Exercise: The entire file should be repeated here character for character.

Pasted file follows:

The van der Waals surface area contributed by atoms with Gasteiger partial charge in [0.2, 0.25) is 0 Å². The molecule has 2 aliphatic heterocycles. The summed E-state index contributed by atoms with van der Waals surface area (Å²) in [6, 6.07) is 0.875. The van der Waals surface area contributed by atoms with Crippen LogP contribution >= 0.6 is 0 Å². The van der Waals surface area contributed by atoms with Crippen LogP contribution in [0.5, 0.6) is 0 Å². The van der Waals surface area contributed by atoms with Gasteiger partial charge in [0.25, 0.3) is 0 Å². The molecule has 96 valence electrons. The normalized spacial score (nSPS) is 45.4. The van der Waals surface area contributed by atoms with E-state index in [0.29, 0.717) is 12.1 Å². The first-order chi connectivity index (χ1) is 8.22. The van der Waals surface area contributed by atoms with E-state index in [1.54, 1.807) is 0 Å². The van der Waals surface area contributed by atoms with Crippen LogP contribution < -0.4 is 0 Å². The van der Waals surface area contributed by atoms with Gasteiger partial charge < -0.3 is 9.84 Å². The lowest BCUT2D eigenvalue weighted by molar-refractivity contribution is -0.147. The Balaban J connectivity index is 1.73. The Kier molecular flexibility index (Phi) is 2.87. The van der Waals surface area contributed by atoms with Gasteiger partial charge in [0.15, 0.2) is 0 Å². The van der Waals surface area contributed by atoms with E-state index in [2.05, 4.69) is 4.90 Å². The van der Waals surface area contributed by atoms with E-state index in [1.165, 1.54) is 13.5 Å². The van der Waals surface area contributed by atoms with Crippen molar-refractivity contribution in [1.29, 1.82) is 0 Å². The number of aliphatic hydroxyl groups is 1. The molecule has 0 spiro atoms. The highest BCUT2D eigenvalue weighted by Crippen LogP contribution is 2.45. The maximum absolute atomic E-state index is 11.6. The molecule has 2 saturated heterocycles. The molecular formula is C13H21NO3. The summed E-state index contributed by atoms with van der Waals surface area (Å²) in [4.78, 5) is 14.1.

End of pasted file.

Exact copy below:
The van der Waals surface area contributed by atoms with Gasteiger partial charge in [0.2, 0.25) is 0 Å². The molecule has 2 aliphatic heterocycles. The summed E-state index contributed by atoms with van der Waals surface area (Å²) in [6, 6.07) is 0.875. The van der Waals surface area contributed by atoms with Crippen LogP contribution >= 0.6 is 0 Å². The van der Waals surface area contributed by atoms with Crippen LogP contribution in [0.5, 0.6) is 0 Å². The van der Waals surface area contributed by atoms with Gasteiger partial charge in [0.25, 0.3) is 0 Å². The molecule has 96 valence electrons. The normalized spacial score (nSPS) is 45.4. The van der Waals surface area contributed by atoms with E-state index in [0.29, 0.717) is 12.1 Å². The first-order chi connectivity index (χ1) is 8.22. The van der Waals surface area contributed by atoms with E-state index in [1.54, 1.807) is 0 Å². The van der Waals surface area contributed by atoms with Crippen LogP contribution < -0.4 is 0 Å². The van der Waals surface area contributed by atoms with Gasteiger partial charge < -0.3 is 9.84 Å². The lowest BCUT2D eigenvalue weighted by molar-refractivity contribution is -0.147. The Balaban J connectivity index is 1.73. The Kier molecular flexibility index (Phi) is 2.87. The van der Waals surface area contributed by atoms with Gasteiger partial charge in [0.15, 0.2) is 0 Å². The van der Waals surface area contributed by atoms with E-state index in [2.05, 4.69) is 4.90 Å². The van der Waals surface area contributed by atoms with E-state index in [1.165, 1.54) is 13.5 Å². The van der Waals surface area contributed by atoms with Crippen molar-refractivity contribution in [1.29, 1.82) is 0 Å². The number of aliphatic hydroxyl groups is 1. The molecule has 0 spiro atoms. The highest BCUT2D eigenvalue weighted by Crippen LogP contribution is 2.45. The maximum absolute atomic E-state index is 11.6. The molecule has 2 saturated heterocycles. The molecular formula is C13H21NO3. The summed E-state index contributed by atoms with van der Waals surface area (Å²) in [4.78, 5) is 14.1.